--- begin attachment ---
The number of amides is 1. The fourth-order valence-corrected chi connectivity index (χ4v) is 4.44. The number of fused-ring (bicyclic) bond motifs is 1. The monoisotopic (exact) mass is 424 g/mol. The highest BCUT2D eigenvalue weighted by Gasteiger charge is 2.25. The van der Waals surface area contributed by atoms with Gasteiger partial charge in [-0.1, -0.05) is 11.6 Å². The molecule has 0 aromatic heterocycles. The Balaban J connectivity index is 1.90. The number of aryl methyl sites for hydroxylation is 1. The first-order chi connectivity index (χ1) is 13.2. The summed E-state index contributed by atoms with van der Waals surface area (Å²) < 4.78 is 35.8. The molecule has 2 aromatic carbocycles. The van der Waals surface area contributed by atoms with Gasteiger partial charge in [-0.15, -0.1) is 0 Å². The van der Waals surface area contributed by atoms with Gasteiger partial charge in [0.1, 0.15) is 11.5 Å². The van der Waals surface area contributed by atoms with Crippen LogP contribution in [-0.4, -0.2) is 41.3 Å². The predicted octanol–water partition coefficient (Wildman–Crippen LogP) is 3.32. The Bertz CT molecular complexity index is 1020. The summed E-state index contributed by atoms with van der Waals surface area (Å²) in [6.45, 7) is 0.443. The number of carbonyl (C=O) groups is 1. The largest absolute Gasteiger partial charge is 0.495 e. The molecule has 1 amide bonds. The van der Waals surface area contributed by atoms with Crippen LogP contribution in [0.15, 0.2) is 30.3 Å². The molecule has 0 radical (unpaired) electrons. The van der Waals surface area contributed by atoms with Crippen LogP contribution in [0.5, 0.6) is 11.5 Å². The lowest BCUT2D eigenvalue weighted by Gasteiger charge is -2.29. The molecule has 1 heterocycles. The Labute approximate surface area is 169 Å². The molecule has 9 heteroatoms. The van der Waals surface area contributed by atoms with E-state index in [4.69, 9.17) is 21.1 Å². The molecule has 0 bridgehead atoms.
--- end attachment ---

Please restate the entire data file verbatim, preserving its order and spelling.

The number of amides is 1. The fourth-order valence-corrected chi connectivity index (χ4v) is 4.44. The number of fused-ring (bicyclic) bond motifs is 1. The monoisotopic (exact) mass is 424 g/mol. The highest BCUT2D eigenvalue weighted by Gasteiger charge is 2.25. The van der Waals surface area contributed by atoms with Gasteiger partial charge in [-0.1, -0.05) is 11.6 Å². The molecule has 0 aromatic heterocycles. The Balaban J connectivity index is 1.90. The number of aryl methyl sites for hydroxylation is 1. The first-order chi connectivity index (χ1) is 13.2. The summed E-state index contributed by atoms with van der Waals surface area (Å²) < 4.78 is 35.8. The molecule has 2 aromatic carbocycles. The van der Waals surface area contributed by atoms with Gasteiger partial charge in [-0.15, -0.1) is 0 Å². The van der Waals surface area contributed by atoms with Gasteiger partial charge in [0.1, 0.15) is 11.5 Å². The van der Waals surface area contributed by atoms with Crippen LogP contribution in [-0.4, -0.2) is 41.3 Å². The predicted octanol–water partition coefficient (Wildman–Crippen LogP) is 3.32. The Bertz CT molecular complexity index is 1020. The summed E-state index contributed by atoms with van der Waals surface area (Å²) in [6.45, 7) is 0.443. The number of carbonyl (C=O) groups is 1. The largest absolute Gasteiger partial charge is 0.495 e. The molecule has 1 amide bonds. The van der Waals surface area contributed by atoms with Crippen LogP contribution in [0.15, 0.2) is 30.3 Å². The molecule has 0 radical (unpaired) electrons. The van der Waals surface area contributed by atoms with Crippen LogP contribution in [0.5, 0.6) is 11.5 Å². The lowest BCUT2D eigenvalue weighted by Gasteiger charge is -2.29. The molecule has 1 heterocycles. The Labute approximate surface area is 169 Å². The molecule has 9 heteroatoms. The van der Waals surface area contributed by atoms with E-state index in [4.69, 9.17) is 21.1 Å². The molecule has 0 bridgehead atoms.